Original article: MBI Tradenews Energy
The Group is represented, via subsidiaries, in 13 countries, and is active on 27 natural gas markets and represented on 22 international trading hubs. In 2022, the volume of traded gas including futures amounted to 109 billion cubic metres and the volume of traded electricity including futures reached 67 terawatt hours.
Currently, the quantities of LNG needed for Germany are primarily obtained through spot trading, according to Selbach-Röntgen in an interview with MBI TradeNews Energy. This means, though, that the pricing remains dependent on the demand on Asian markets. In addition, producers hesitate to make the necessary big investments to develop new areas, based on a demand which is reflected in short-term trading.
Purchasers need long-term security of supply
But it is not only the producers, but also the purchasers who need longer-term security of supply at affordable prices for their business operations. The conclusion of long-term LNG contracts is naturally politically challenging for a government who has taken up the cause of ending the use of fossil energy sources, concedes Selbach-Röntgen. In this debate, one could first point out that even new partners could join in long-term contracts like these if gas procurement has become dysfunctional for their own business. The contracts can be passed on under certain criteria.
According to Selbach-Röntgen, it is more important to combine the subject of hydrogen start-up with the aspect of the longer-term purchase of LNG. This could happen, for example, if industrial companies commit to, for instance as an initial voluntary quota, obtaining a steadily increasing, contractual quantity of hydrogen as well as LNG. A method like this would significantly strengthen security of investment for the production of green hydrogen and consequently also the availability of appropriate quantities.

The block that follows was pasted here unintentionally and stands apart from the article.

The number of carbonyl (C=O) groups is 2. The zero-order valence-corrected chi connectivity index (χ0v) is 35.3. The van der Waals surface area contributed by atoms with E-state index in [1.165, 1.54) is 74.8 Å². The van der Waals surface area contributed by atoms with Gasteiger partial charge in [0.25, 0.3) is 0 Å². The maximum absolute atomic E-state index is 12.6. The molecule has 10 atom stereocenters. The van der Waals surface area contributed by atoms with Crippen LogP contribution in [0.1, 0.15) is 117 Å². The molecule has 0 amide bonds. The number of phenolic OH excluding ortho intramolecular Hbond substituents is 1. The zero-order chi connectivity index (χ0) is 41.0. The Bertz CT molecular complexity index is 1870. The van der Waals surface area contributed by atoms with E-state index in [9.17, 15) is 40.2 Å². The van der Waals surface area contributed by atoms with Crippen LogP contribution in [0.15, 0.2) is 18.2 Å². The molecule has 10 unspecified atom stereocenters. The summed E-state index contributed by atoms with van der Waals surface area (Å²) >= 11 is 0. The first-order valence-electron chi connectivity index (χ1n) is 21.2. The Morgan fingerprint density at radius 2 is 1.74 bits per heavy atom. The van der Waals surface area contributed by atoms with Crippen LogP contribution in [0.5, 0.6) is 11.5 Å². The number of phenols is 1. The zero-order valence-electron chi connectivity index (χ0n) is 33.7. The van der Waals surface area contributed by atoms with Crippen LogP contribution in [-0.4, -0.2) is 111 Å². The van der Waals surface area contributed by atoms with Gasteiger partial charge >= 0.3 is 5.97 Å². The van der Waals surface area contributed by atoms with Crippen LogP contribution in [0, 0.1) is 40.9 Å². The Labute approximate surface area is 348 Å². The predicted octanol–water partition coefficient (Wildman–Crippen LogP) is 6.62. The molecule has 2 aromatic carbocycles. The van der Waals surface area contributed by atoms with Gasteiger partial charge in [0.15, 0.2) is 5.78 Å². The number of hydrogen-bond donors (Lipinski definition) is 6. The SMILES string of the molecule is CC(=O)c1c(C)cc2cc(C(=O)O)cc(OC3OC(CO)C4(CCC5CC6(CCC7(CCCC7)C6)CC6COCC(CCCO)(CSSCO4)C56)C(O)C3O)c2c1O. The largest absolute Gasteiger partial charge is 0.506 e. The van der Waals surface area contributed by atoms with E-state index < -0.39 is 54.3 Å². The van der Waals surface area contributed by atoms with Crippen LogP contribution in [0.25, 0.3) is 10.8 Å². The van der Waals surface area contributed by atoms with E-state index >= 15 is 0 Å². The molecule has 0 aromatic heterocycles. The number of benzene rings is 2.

Selbach-Röntgen considers the construction of LNG terminals in Germany to the extent planned to be correct. The economic losses of having terminal facilities which are too scarce are higher than an expansion which is perhaps too lavish. “But just constructing LNG terminals does not help much,” says the CEO. “The plants need to be filled with life; long-term contracts with corresponding volumes are needed.” He adds that Germany got through the last winter with a lot of good luck. The situation with regards to a possible shortage situation will probably be better in the coming autumn than the previous winter. “But the situation is still not relaxed.”
Even the switch to green hydrogen is only making slow progress, according to Selbach-Röntgen. “Hydrogen is not yet available in sufficient quantities in the short-term and will remain more expensive compared to natural gas. We need an honest debate about the implementation of the hydrogen strategy.” Europeans are in competition here with the US, who have made faster headway thanks to the Inflation Reduction Act. This includes the availability of expertise and talents as well as the availability and construction of electrolysers, where Europeans have to join the queue behind the US players.
No liquid trading for hydrogen in the coming years
MET is currently co-operating with other market participants to discuss a necessary market design and product approaches for hydrogen trading. But the CEO says that liquid trading cannot be expected in the coming two to three years. In the current situation many industrial groups and municipal utilities are still reluctant when it comes to purchasing even small quantities of hydrogen over a longer-term period with binding effect.